Wouldn't it be great if we could just avoid those situations?

Well, you'd need to lock yourself in a room to do that and then, of course, you'd be left with yourself, and we already know that people with low self-esteem are particularly good at making matters worse by the things they tell themselves.

Depressed enough, yet?

Never fear - the good stuff follows.

What trips you up and what doesn't?

There will be some situations that undermine your confidence more than others. Take a piece of paper and divide the page in two. On the left side make a list of the areas where you know you feel more confident. Look at the list of things you do well as your starting point. If you know you're a good listener, for example, you probably feel relatively confident when you take on the listening role.

On the other side of the paper make a list of the places and situations where you don't feel confident. Meeting new people, giving a presentation, defending a decision, challenging someone further up the food chain than you, etc.

Confidence Inventory

Now do a confidence inventory. What do you have on the left-hand side of the paper that you could 'borrow' to use on the right-hand side? Let's say you don't feel very confident about meeting new people, but you do feel confident as a good listener. Combine the two by 'featuring' your listening skills when you meet someone new. People love to talk about themselves, so you only need a good opening question (see below under The Practise Cycle) and they'll be off. Then you can listen to your heart's content because you know you're good at it, only having to interject the occasional comment to keep them going.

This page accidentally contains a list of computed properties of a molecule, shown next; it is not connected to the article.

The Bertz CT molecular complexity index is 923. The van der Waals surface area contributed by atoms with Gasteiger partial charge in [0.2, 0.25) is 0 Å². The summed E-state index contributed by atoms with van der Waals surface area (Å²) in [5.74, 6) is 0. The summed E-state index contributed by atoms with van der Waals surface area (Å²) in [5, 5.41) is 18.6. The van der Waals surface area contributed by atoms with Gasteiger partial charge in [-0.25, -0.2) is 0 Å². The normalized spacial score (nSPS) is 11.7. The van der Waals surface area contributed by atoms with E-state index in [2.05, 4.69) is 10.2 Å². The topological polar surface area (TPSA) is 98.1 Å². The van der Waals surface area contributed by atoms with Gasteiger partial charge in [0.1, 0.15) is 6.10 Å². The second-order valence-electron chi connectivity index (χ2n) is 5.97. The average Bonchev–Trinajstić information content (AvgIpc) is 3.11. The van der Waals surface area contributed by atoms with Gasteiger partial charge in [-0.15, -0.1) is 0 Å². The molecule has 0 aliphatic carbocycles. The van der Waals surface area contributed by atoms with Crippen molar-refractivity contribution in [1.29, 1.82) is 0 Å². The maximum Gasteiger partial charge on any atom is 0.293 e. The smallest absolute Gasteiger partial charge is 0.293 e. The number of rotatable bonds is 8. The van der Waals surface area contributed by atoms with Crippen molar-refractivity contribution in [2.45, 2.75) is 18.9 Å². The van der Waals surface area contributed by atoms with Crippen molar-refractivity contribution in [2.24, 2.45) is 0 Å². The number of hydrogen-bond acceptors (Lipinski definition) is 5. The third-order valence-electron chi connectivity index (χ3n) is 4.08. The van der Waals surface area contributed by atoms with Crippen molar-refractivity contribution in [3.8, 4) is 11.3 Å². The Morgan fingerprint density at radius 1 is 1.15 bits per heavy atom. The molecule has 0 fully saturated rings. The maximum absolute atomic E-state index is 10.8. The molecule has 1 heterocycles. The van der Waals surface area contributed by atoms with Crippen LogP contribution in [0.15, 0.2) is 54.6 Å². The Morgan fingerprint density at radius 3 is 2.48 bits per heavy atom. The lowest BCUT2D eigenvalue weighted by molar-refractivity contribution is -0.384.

A Lot More Confident

There will be plenty of other places where you can borrow one skill to help you overcome a deficit in another. If you can get your head around this idea, you can become a whole lot more confident much more quickly than you think.